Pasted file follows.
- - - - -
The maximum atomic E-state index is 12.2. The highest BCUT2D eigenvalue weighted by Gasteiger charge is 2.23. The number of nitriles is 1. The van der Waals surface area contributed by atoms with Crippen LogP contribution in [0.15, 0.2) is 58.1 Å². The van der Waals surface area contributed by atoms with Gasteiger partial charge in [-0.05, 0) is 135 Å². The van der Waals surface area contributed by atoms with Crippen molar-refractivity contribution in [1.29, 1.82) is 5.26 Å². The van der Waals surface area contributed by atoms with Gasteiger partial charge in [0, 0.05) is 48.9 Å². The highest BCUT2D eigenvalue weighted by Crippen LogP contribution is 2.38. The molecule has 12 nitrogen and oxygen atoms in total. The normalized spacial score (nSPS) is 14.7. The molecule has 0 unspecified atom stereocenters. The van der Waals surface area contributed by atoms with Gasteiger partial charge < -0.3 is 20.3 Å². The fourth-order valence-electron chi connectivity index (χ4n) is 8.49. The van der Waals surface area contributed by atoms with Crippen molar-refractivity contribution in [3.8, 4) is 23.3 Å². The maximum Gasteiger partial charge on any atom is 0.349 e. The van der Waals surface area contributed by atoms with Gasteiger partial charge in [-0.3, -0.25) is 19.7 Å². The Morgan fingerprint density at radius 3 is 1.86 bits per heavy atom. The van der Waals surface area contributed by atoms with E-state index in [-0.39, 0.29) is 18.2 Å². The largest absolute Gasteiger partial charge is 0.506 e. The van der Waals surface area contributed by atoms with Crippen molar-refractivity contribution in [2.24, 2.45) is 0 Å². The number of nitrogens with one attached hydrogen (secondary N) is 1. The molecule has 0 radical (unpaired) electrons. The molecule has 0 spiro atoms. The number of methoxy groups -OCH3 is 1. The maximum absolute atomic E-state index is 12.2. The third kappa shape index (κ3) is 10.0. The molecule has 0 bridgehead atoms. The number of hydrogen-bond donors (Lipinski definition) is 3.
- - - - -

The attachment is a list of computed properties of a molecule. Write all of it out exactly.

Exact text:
The maximum atomic E-state index is 12.2. The highest BCUT2D eigenvalue weighted by Gasteiger charge is 2.23. The number of nitriles is 1. The van der Waals surface area contributed by atoms with Crippen LogP contribution in [0.15, 0.2) is 58.1 Å². The van der Waals surface area contributed by atoms with Gasteiger partial charge in [-0.05, 0) is 135 Å². The van der Waals surface area contributed by atoms with Crippen molar-refractivity contribution in [1.29, 1.82) is 5.26 Å². The van der Waals surface area contributed by atoms with Gasteiger partial charge in [0, 0.05) is 48.9 Å². The highest BCUT2D eigenvalue weighted by Crippen LogP contribution is 2.38. The molecule has 12 nitrogen and oxygen atoms in total. The normalized spacial score (nSPS) is 14.7. The molecule has 0 unspecified atom stereocenters. The van der Waals surface area contributed by atoms with Gasteiger partial charge < -0.3 is 20.3 Å². The fourth-order valence-electron chi connectivity index (χ4n) is 8.49. The van der Waals surface area contributed by atoms with Crippen molar-refractivity contribution in [3.8, 4) is 23.3 Å². The maximum Gasteiger partial charge on any atom is 0.349 e. The van der Waals surface area contributed by atoms with Gasteiger partial charge in [-0.3, -0.25) is 19.7 Å². The Morgan fingerprint density at radius 3 is 1.86 bits per heavy atom. The van der Waals surface area contributed by atoms with E-state index in [-0.39, 0.29) is 18.2 Å². The largest absolute Gasteiger partial charge is 0.506 e. The van der Waals surface area contributed by atoms with Crippen molar-refractivity contribution in [2.24, 2.45) is 0 Å². The number of nitrogens with one attached hydrogen (secondary N) is 1. The molecule has 0 radical (unpaired) electrons. The molecule has 0 spiro atoms. The number of methoxy groups -OCH3 is 1. The maximum absolute atomic E-state index is 12.2. The third kappa shape index (κ3) is 10.0. The molecule has 0 bridgehead atoms. The number of hydrogen-bond donors (Lipinski definition) is 3.